The Wrist Factor
Lance's yellow band may have started the trend, but the manly bracelet didn't stop there.
You wear a size nineteen," the man said, sizing up my wrist with a casual glance. I had no idea.
He then turned back to survey the Cartier sales floor with that placid, implacable gaze of jewelry salesmen everywhere. I just kept staring at my size 19 wrist, which was at that moment bound in a gleaming $4,500 white-gold Cartier Menotte handcuff-style bracelet. The thing itself was beautiful. But what was it doing on my super-manly hand?
Normally I don't do jewelry. I never even wear a watch. I love cuff links, but I tend to lose them. My wedding band is a slice of brushed gold—if the maker offered it in a flesh tone, I probably would have taken him up on it. I'm not against men's bracelets, just as I'm not against body piercing or foulard ascots or handlebar mustaches or people with a talking parrot on their shoulder. I just don't like them on me. (Okay, I could see trying a handlebar moustache if I knew where to buy the right type of wax.)
The Cartier guy noticed my puzzled expression. "Size nineteen is normal," he said in a patient, encouraging tone. And the Menotte was itself reassuring: solid, gleaming...masculine. It looked right. The handcuff unlocks with a special screwdriverlike key, so I wondered what would happen if you had to remove it for airport security. Mr. Cartier assured me this wasn't a common problem. He asked if I'd like to try on something a little lighter and unveiled a simple leather band with a gold clasp. Actually, I was thinking I needed to find whoever it was that gave me that ID bracelet as a bar mitzvah gift all those years ago and apologize: I'm sorry. I never wore it. I had no idea how fashion prescient you were.
How manly are bracelets these days? The winner of the World Series of Poker is awarded not a victor's belt or a Superbowl-style ring but a bracelet. True, professional poker players are not generally looked to as avatars of style. Still, it might be a sign of the general acceptance of male accessorizing. Men embraced the color pink—now they're even wearing velvet—so can the era of wrist adornment be far behind?
The road from tacky to cool for men's jewelry might have begun with Tour de France champion Lance Armstrong's iconic yellow band. Working with Nike, Armstrong introduced a bright yellow bracelet embossed with the motto Livestrong and sold them for one dollar each to raise money and awareness for his cancer foundation. The first year, 50 million Livestrongs were sold and production has since been ramped up.
Business is booming in the over-one-dollar category, too. Designers and department stores all report growing demand for men's jewelry, with sales about twice what they were last year. "There's definitely been an increase in men looking for their own jewelry," says Stanislas de Quercize, the former president and chief executive of Cartier, now in the same position at Van Cleef & Arpels. "In 2004 Cartier introduced a men's Santos Collection, which has done extremely well, especially the steel and gold bangle." Mind you, the last time I checked in on such trends, my 14-year-old friends were sporting the classic Nantucket rope that stayed on your wrist until time—or salt water—wore it away.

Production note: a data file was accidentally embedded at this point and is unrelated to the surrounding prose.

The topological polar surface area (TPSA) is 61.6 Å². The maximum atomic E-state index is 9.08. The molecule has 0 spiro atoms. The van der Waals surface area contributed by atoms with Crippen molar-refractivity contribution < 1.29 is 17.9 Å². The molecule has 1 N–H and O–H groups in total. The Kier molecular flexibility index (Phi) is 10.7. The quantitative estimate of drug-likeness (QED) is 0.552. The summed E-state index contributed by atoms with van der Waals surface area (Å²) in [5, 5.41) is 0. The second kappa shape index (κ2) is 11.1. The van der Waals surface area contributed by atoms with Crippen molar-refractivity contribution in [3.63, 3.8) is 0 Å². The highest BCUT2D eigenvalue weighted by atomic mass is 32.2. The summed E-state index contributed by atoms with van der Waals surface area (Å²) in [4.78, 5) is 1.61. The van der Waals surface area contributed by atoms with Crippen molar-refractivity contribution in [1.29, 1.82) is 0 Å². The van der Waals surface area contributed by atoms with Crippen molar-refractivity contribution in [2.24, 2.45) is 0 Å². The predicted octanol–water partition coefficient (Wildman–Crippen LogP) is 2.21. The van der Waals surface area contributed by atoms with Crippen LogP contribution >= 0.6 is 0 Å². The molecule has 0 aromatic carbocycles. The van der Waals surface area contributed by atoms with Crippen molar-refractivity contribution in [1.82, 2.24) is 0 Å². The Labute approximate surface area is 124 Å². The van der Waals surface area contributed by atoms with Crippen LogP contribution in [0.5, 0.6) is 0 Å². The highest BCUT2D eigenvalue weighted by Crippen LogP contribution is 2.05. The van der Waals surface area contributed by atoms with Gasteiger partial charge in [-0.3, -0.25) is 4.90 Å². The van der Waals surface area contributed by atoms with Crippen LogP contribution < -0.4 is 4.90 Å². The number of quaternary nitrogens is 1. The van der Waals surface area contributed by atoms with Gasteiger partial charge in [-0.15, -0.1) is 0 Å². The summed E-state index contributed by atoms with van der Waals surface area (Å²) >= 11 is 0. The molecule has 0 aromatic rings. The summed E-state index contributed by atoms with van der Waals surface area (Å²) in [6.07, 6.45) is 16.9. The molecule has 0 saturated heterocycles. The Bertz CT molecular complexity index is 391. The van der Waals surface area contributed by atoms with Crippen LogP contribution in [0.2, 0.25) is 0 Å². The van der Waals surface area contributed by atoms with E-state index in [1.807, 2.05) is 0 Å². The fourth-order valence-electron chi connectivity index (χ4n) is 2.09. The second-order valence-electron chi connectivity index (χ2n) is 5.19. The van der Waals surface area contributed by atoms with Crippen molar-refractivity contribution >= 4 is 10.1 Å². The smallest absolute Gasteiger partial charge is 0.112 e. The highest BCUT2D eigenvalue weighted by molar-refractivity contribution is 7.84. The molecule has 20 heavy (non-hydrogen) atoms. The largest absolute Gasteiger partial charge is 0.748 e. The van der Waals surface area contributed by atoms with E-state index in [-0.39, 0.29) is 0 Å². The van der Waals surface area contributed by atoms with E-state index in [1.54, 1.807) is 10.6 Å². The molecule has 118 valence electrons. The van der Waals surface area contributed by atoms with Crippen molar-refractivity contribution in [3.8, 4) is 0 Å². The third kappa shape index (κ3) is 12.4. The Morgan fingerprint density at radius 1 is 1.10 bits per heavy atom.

I asked De Quercize if there were a lot of men like me, a bit squeamish on the subject. "All men wear a bracelet on their wrist when they wear a watch," he pointed out quite sensibly.
British designer Stephen Webster, himself a wearer of multiple bracelets, recently expanded his men's line to offer a few diamond-studded pieces. "Many guys own more than one watch. To me it seems like a pretty easy step to go from that to getting a bracelet on the other wrist," Webster says. "Today there are pieces to attract very different types of people: The younger man, for example, may want a leather band; the fashion-forward man might go for something in chunky silver. There's even a bracelet out there for the regular guy who's uncomfortable with jewelry in general."
"It's not about fashion or trends," says designer David Yurman, who has more than 50 styles of bracelets in his 15-year-old men's line. "It is a matter of something looking and feeling right. I consider my men's bracelets to be amulets for the wrist."
The range of what's out there is amazing, from classic Hermès ID bracelets and John Hardy's bold silver cuff to Catherine M. Zadeh's handmade carved buffalo horn bangle, meant to evoke the woven elephant-hair bracelets elegant men wear in France. Always intrigued by that casually chic European thing, I asked Zadeh about her typical customer. "A skeptical man will never call me," she said. "I design for a confident, sophisticated person." But, she contends, even those nervous about donning a bracelet can be won over. She knows this because her ideal client is her husband. "He's my model. When I first showed him the bracelet, he was reluctant," she recalls. "Once he put it on, though, he never took it off. If I want him to take on a new thing, I just need to fly him to Saint Barths, ask him to try it on when he's tan, then tell him how good he looks."
If a simple act of accessorizing can earn me a trip to Saint Barths and my wife's adoration, then this lifelong jewelryphobe pronounces himself fully recovered.